|3807783||CABLE-OPERATED MECHANICAL GRAPPLE||April, 1974||Van Huuksloot||294/70|
|3767060||BUCKET ASSEMBLY FOR USE IN A MATERIAL HANDLING APPARATUS||October, 1973||Briggs||212/81|
|3544150||GRAB||December, 1970||Van Huuksloot||294/71|
|3402824||Convertible cargo handling system||September, 1968||Zweifel||212/17|
|2617211||Clamshell bucket||November, 1952||Olson||37/185|
This is a continuation of application Ser. No. 386,314, filed Aug. 7, 1973, now abandoned.
a. first sheave means including at least two sheaves rotatably disposed between the upper ends of said first pair of arms;
b. second sheave means including a sheave rotatably disposed between said first pair of arms below said first sheave means and above the respective scissor joints;
c. third sheave means including at least two sheaves rotatably disposed between the upper ends of said second pair of arms;
d. fourth sheave means including a sheave rotatably disposed between said second pair of arms below said third sheave means and above the respective scissor joints; and
e. a close line, having a live end wrapped about hoist means on the support structure and a dead end secured to the support structure, said close line being reeved successively about the sheave of the second sheave means, alternately about the sheaves of the first and third sheave means and then about the sheave of the fourth sheave means, whereby when a pulling force is exerted on the live end of said close line, tension is exerted in the close line and transmitted through the close line to the dead end of the close line, whereby the arms pivot about the scissors joint to close the bucket.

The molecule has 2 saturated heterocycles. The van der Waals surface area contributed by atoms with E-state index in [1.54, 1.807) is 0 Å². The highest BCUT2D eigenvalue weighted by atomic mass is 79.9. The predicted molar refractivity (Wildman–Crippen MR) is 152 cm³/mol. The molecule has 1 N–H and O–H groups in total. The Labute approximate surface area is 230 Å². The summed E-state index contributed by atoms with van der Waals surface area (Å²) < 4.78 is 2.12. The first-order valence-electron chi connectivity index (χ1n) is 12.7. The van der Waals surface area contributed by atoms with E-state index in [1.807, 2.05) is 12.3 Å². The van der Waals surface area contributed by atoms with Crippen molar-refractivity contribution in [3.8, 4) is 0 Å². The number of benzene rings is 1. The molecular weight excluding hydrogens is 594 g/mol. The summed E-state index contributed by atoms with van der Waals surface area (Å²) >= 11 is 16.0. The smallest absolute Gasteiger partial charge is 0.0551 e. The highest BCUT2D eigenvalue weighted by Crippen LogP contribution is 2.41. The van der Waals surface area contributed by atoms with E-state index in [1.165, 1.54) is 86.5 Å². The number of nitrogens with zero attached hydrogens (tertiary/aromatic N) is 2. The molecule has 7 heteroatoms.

A number of types of reeving arrangements for use with clamshell-type buckets are known. In the direct reeved bucket arrangement, the hold and close cables, that is, the cables used to support the weight of the bucket and to open and close the bucket, respectively, each have one of their ends attached directly to the bucket and the other end wound about suitable hoisting means. Another type of bucket arrangement is termed in-bight-of-line, wherein the hold and close cables are reeved around pulleys or sheaves supported in the bucket, with one end of each hold and close line returned upward to the trolley or bucket support structure where the ends are anchored. In the direct reeving arrangement on a typical four-line bucket, two hold and two close cables are commonly used, each pair of cables having to be simultaneously manipulated in order to either respectively open or close the bucket. In the in-bight-of-line arrangement used on a typical four-line bucket, only one hold and one close cable are used, one end of each being wrapped about suitable hoist means and the other ends secured or dead-ended to, for example, the bucket support structure or trolley. The bucket is thus supported by a two-part single holding line and a two-part single closing line. Thus, manipulation of only one close cable and one hold cable is required rather than respective pairs of cables as in the direct reeved arrangement.